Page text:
Rhyme (1)

Rhyme in Dylan Thomas’s The Hunchback in the Park

The hunchback in the park
A solitary mister
Propped between trees and water
From the opening of the garden lock
That lets the trees and water enter
Until the Sunday sombre bell at dark
Eating bread from a newspaper
Drinking water from the chained cup
That the children filled with gravel
In the fountain basin where I sailed my ship
Slept at night in a dog kennel
But nobody chained him up.
Like the park birds he came early
Like the water he sat down
And Mister they called Hey mister
The truant boys from the town
Running when he had heard them clearly
On out of sound
Past lake and rockery
Laughing when he shook his paper
Hunchbacked in mockery
Through the loud zoo of the willow groves
Dodging the park keeper
With his stick that picked up leaves.
And the old dog sleeper
Alone between nurses and swans
While the boys among willows
Made the tigers jump out of their eyes
To roar on the rockery stones
And the groves were blue with sailors
Made all day until bell time
A woman figure without fault
Straight as a young elm
Straight and tall from his crooked bones
That she might stand in the night
After the locks and chains
All night in the unmade park
After the railings and shrubberies
The birds the grass the trees the lake
And the wild boys innocent as strawberries
Had followed the hunchback
To his kennel in the dark.

5. Rhyme (1)

(A Flash Fiction Writing Session from The Safe House)

photo.PNG-1This session is about rhyme.

Rhyme has been used in all sorts of writing, whether for reading aloud or listening to in your head. It’s about the sound.


Look out of a window or inside your mind. Grab four words and create a rhyme. Follow this process, let’s see what flows and you can decide if it’s poetry or prose.


The stimulus is the activity above. Here it is again:

01 rhyme page stimulus

The stimulus is the result of the activity. The process is the means by which the result comes about.

You are the writer, though, and you should use the process to create your own result. You can omit, redo, revisit, edit each part of the process to fit with your ideas.

You, the writer, will decide.

Word count and process

The stimulus is exactly 30 words. When we’re dealing with rhyme, we might think about rhythm too. They often work in tangent. This will affect the number of words you use. Now is  not the time to go into metre, rhythm, tempo or beat, but at least we might say that these 30 words make up a verse.

Thirty words. A single verse with four lines and two rhymes. It could be extended. You could make your own and use the process to develop your writing further.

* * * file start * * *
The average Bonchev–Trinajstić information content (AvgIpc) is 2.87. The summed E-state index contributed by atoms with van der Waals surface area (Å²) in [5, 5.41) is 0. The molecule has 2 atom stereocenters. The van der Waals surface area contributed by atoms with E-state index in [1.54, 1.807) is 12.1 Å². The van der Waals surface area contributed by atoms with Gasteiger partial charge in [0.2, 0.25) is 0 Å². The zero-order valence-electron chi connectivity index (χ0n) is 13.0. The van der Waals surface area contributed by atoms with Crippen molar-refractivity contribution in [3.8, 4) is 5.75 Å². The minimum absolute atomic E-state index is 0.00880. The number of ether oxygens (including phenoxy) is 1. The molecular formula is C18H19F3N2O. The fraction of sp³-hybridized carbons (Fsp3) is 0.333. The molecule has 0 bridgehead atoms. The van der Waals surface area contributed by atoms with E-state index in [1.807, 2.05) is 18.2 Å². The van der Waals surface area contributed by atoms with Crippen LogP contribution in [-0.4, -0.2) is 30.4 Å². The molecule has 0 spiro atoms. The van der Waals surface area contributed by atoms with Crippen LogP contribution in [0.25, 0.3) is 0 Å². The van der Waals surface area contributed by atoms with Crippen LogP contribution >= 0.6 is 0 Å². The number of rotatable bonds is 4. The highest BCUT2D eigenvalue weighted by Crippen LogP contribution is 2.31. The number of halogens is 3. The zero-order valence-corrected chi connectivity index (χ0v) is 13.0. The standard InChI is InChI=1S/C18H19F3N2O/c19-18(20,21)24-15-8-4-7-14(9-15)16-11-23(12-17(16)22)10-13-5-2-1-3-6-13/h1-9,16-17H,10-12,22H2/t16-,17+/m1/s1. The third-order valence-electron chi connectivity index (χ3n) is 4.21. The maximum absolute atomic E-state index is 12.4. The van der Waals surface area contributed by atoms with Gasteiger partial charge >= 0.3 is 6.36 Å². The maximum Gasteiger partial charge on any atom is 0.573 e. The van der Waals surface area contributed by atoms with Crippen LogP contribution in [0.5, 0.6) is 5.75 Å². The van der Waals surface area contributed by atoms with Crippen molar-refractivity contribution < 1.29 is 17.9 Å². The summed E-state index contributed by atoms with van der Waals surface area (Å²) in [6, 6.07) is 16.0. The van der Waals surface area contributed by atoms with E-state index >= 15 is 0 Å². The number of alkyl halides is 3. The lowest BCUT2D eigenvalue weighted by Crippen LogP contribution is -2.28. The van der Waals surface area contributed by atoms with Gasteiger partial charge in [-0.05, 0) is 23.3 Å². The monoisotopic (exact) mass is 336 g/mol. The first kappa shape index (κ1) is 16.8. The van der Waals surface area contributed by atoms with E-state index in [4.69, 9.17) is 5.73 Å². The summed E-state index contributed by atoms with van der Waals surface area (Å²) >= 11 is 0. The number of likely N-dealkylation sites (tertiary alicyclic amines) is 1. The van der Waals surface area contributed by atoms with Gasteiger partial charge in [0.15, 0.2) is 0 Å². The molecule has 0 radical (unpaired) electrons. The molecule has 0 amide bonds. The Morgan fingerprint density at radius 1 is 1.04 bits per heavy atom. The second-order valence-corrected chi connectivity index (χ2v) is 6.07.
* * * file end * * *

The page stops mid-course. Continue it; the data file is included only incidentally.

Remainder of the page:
The process could go something like this:

  • Look through a window or into your mind.

This part can be done any time and pretty much anywhere. You need to stop what you’re doing, though, and use time just to look. And think a bit.

Decide whether there’s anything you want to write about that is going on through the window. Maybe there’s nothing that motivates you. Maybe there’s no window. If either of these things is true, you will need to go into your mind. As you know, there are infinite possibilities there!

Whichever you choose – through the window, into your mind, or a combination of the two,

  • select and write down two words to use in creating your piece.

For example:

02 image window process

  • Write a short sentence using each word.

This is a part of the session where you, the writer, need to take charge and create. Use a pen and paper, a memo or note taking app, a computer. Write two sentences. For example:

03 image original 2 sentences

  • Take the last word of each sentence and note them somehow like this:

04 image mind flows

  • Wrack your brains and list as many words as you can think of that rhyme with the last word of one of your sentences. Do the same with the other sentence.

For example:

05 image with list

  • Choose one word from each list.

Choose words that you like, that fit, that sound right, that work.

  • Now have a go.

Write a sentence that ends in one of these words. Put this sentence with the sentence your new sentence rhymes with. Read what you have written. Revise, edit, rewrite as required. Do the same thing with your second word and one of the rhyming words you noted.

  • If things don’t work out, you can scrap stuff. Read, re-read, rewrite, delete, revise, edit. Read, re-read, rewrite, delete, revise, edit.

For example:

06 image corrections

  • Spend time proof-reading for any spelling, punctuation and grammar problems and check it makes sense. Make sure you would be happy for other people to read it.
  • Leave it for a while and then come back and edit it one more time. For lots of different reasons, you might want to change some of the other words in your piece. At some point, though, you should remind yourself to stop.
  • Save what you have written.

For example:

07 image complete page

What next?

Realms of Gold Hand written manuscriptIf you feel like it, or if you want some ideas about how you can develop what you have written, you could share it by sending it to The Safe House at:


Here at The Safe House we will give you feedback to support you in what you are creating!